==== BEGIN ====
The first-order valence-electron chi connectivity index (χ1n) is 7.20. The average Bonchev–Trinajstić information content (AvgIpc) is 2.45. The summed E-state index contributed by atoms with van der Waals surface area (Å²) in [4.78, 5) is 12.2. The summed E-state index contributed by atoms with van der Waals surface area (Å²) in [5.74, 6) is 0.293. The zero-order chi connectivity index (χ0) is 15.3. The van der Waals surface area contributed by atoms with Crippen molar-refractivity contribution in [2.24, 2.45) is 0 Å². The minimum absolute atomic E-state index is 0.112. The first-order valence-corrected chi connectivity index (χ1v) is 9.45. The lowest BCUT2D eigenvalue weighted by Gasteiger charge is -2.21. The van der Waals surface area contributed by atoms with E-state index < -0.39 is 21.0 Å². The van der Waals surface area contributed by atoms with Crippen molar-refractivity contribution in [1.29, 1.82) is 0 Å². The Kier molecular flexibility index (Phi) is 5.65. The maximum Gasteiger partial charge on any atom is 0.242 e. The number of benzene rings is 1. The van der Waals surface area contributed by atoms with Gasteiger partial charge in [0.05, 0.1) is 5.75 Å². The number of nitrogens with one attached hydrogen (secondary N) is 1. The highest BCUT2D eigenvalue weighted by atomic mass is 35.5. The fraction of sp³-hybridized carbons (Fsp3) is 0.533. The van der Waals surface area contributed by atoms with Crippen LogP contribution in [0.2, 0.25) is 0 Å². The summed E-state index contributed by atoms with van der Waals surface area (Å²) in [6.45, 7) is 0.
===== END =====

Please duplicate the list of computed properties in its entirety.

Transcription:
The first-order valence-electron chi connectivity index (χ1n) is 7.20. The average Bonchev–Trinajstić information content (AvgIpc) is 2.45. The summed E-state index contributed by atoms with van der Waals surface area (Å²) in [4.78, 5) is 12.2. The summed E-state index contributed by atoms with van der Waals surface area (Å²) in [5.74, 6) is 0.293. The zero-order chi connectivity index (χ0) is 15.3. The van der Waals surface area contributed by atoms with Crippen molar-refractivity contribution in [2.24, 2.45) is 0 Å². The minimum absolute atomic E-state index is 0.112. The first-order valence-corrected chi connectivity index (χ1v) is 9.45. The lowest BCUT2D eigenvalue weighted by Gasteiger charge is -2.21. The van der Waals surface area contributed by atoms with E-state index < -0.39 is 21.0 Å². The van der Waals surface area contributed by atoms with Crippen molar-refractivity contribution in [1.29, 1.82) is 0 Å². The Kier molecular flexibility index (Phi) is 5.65. The maximum Gasteiger partial charge on any atom is 0.242 e. The number of benzene rings is 1. The van der Waals surface area contributed by atoms with Gasteiger partial charge in [0.05, 0.1) is 5.75 Å². The number of nitrogens with one attached hydrogen (secondary N) is 1. The highest BCUT2D eigenvalue weighted by atomic mass is 35.5. The fraction of sp³-hybridized carbons (Fsp3) is 0.533. The van der Waals surface area contributed by atoms with Crippen LogP contribution in [0.2, 0.25) is 0 Å². The summed E-state index contributed by atoms with van der Waals surface area (Å²) in [6.45, 7) is 0.